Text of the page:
So where are all the molten-salt reactors?

MSRs are not currently available at an industrial scale, but test reactors with different configurations have operated for extended periods in the past. But there are a number of technical challenges that have been encountered along the way.

One such challenge is that the hot beryllium and lithium “salts” – in which the fuel and heavy wastes are dissolved – are highly reactive and corrosive. Building a large-scale system that can operate reliably for decades is non-trivial. That said, many of the components have been the subject of extensive research programs.

At the “symposium”, the Czech consortium discussed their plan to construct a demonstration system on an existing nuclear reactor site. The system would be built some time after 2014 before proceeding to a small prototype (60 megawatts capacity) that would deliver electricity to the grid.

Whether that prototype system becomes a game-changer depends on many factors, not least of all the cost of deployment.

A thorium-rich future?

I sometimes sense more than a whiff of spin in the way thorium is promoted (if indeed spin has an odour). Take, for example, the attempt to distance thorium-based systems from “uranium” and concerns voiced about the “power of the uranium lobby". I don’t think this is the right approach.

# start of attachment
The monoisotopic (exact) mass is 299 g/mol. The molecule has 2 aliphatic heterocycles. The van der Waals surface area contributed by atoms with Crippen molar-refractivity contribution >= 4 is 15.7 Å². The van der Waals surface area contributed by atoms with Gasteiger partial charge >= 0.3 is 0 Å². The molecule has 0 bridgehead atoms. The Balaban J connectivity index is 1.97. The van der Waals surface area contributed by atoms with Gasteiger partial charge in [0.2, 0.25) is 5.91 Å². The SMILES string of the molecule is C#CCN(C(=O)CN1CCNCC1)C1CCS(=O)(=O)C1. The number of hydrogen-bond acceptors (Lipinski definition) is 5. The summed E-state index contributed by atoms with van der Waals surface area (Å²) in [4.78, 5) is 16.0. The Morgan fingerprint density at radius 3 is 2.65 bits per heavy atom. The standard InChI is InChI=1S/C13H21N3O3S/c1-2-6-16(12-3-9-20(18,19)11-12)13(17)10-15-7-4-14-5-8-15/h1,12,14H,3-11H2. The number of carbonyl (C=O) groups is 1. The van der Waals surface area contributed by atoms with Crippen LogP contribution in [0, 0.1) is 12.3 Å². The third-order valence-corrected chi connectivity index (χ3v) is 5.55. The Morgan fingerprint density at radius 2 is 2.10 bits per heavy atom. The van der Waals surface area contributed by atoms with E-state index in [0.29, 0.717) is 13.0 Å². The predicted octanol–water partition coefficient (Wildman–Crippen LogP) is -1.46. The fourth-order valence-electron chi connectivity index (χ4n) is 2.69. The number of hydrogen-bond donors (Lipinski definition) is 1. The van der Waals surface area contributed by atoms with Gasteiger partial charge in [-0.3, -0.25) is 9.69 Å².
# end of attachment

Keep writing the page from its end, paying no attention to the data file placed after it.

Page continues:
Thorium mining and thorium-based reactors in Australia would have to face the same regulatory hurdles as uranium-based nuclear technologies, most of which are currently banned.

More egregious is the claim along the lines of: “all of the thorium can be used but only a fraction of uranium produces energy”. This is based on the erroneous comparison between the low abundance of the fissile isotope Uranium-235 in nature (only 0.7% of uranium is Uranium-235) with Thorium-232 (100% of natural thorium).

The correct comparison should be between Uranium-238, which is 99.3% abundant, and Thorium-232 which is 100% abundant. Both of these are so-called “fertile isotopes” from which one can breed fissionable material to produce energy. Sadly, this claim of “more energy per unit mass” was repeated by Federal Minister for Resources and Energy, Martin Ferguson in his opening address at the symposium, and is widespread in media reports. Pity.

No doubt thorium and other nuclear technologies have the potential to transform energy production. That said, there may be some years to go before that potential is likely to be realised.